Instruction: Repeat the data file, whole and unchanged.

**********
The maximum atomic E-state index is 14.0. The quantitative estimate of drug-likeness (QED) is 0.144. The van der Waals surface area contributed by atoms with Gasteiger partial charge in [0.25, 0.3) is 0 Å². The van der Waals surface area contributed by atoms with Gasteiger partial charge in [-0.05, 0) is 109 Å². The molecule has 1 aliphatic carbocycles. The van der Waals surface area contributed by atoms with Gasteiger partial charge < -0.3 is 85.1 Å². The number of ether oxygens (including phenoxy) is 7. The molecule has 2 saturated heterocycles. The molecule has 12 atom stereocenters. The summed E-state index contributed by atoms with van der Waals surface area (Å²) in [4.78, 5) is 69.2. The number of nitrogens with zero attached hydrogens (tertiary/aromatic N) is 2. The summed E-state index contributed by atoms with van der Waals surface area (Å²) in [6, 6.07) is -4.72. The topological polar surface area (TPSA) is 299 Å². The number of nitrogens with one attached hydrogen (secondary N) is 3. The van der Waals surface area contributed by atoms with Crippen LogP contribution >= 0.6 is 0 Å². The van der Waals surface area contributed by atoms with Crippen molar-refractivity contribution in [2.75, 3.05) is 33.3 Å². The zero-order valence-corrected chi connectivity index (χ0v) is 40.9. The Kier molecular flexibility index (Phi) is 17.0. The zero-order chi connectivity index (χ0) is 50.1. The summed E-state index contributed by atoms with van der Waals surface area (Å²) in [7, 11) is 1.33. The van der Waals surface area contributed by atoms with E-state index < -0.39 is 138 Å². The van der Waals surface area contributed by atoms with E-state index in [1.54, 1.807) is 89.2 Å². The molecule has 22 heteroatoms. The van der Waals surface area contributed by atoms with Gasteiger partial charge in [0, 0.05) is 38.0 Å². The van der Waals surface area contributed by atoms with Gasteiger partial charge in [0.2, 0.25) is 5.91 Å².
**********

The maximum atomic E-state index is 14.0. The quantitative estimate of drug-likeness (QED) is 0.144. The van der Waals surface area contributed by atoms with Gasteiger partial charge in [0.25, 0.3) is 0 Å². The van der Waals surface area contributed by atoms with Gasteiger partial charge in [-0.05, 0) is 109 Å². The molecule has 1 aliphatic carbocycles. The van der Waals surface area contributed by atoms with Gasteiger partial charge < -0.3 is 85.1 Å². The number of ether oxygens (including phenoxy) is 7. The molecule has 2 saturated heterocycles. The molecule has 12 atom stereocenters. The summed E-state index contributed by atoms with van der Waals surface area (Å²) in [4.78, 5) is 69.2. The number of nitrogens with zero attached hydrogens (tertiary/aromatic N) is 2. The summed E-state index contributed by atoms with van der Waals surface area (Å²) in [6, 6.07) is -4.72. The topological polar surface area (TPSA) is 299 Å². The number of nitrogens with one attached hydrogen (secondary N) is 3. The van der Waals surface area contributed by atoms with Crippen LogP contribution >= 0.6 is 0 Å². The van der Waals surface area contributed by atoms with Crippen molar-refractivity contribution in [2.75, 3.05) is 33.3 Å². The zero-order valence-corrected chi connectivity index (χ0v) is 40.9. The Kier molecular flexibility index (Phi) is 17.0. The zero-order chi connectivity index (χ0) is 50.1. The summed E-state index contributed by atoms with van der Waals surface area (Å²) in [7, 11) is 1.33. The van der Waals surface area contributed by atoms with E-state index < -0.39 is 138 Å². The van der Waals surface area contributed by atoms with E-state index in [1.54, 1.807) is 89.2 Å². The molecule has 22 heteroatoms. The van der Waals surface area contributed by atoms with Gasteiger partial charge in [0, 0.05) is 38.0 Å². The van der Waals surface area contributed by atoms with Gasteiger partial charge in [0.2, 0.25) is 5.91 Å².